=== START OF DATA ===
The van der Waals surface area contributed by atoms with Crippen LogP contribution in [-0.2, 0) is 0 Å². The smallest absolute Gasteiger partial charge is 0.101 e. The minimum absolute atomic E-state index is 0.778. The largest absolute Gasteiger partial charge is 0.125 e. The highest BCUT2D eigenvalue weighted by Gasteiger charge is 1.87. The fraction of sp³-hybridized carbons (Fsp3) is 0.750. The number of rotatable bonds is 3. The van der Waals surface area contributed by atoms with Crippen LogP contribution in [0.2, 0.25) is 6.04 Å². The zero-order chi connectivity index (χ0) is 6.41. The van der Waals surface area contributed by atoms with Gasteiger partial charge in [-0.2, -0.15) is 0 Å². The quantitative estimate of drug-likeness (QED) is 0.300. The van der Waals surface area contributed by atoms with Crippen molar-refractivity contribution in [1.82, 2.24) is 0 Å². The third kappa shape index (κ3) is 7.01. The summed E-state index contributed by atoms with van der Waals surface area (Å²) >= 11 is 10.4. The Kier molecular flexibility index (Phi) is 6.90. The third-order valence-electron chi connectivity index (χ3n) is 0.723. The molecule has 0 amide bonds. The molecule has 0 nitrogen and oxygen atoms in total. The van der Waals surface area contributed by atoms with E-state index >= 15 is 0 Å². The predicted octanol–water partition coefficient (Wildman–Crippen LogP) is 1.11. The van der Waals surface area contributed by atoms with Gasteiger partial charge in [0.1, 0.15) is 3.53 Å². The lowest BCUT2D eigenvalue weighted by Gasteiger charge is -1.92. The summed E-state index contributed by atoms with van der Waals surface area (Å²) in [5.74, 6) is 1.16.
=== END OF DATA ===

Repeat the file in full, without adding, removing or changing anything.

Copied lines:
The van der Waals surface area contributed by atoms with Crippen LogP contribution in [-0.2, 0) is 0 Å². The smallest absolute Gasteiger partial charge is 0.101 e. The minimum absolute atomic E-state index is 0.778. The largest absolute Gasteiger partial charge is 0.125 e. The highest BCUT2D eigenvalue weighted by Gasteiger charge is 1.87. The fraction of sp³-hybridized carbons (Fsp3) is 0.750. The number of rotatable bonds is 3. The van der Waals surface area contributed by atoms with Crippen LogP contribution in [0.2, 0.25) is 6.04 Å². The zero-order chi connectivity index (χ0) is 6.41. The van der Waals surface area contributed by atoms with Gasteiger partial charge in [-0.2, -0.15) is 0 Å². The quantitative estimate of drug-likeness (QED) is 0.300. The van der Waals surface area contributed by atoms with Crippen molar-refractivity contribution in [1.82, 2.24) is 0 Å². The third kappa shape index (κ3) is 7.01. The summed E-state index contributed by atoms with van der Waals surface area (Å²) >= 11 is 10.4. The Kier molecular flexibility index (Phi) is 6.90. The third-order valence-electron chi connectivity index (χ3n) is 0.723. The molecule has 0 amide bonds. The molecule has 0 nitrogen and oxygen atoms in total. The van der Waals surface area contributed by atoms with E-state index >= 15 is 0 Å². The predicted octanol–water partition coefficient (Wildman–Crippen LogP) is 1.11. The van der Waals surface area contributed by atoms with Gasteiger partial charge in [0.1, 0.15) is 3.53 Å². The lowest BCUT2D eigenvalue weighted by Gasteiger charge is -1.92. The summed E-state index contributed by atoms with van der Waals surface area (Å²) in [5.74, 6) is 1.16.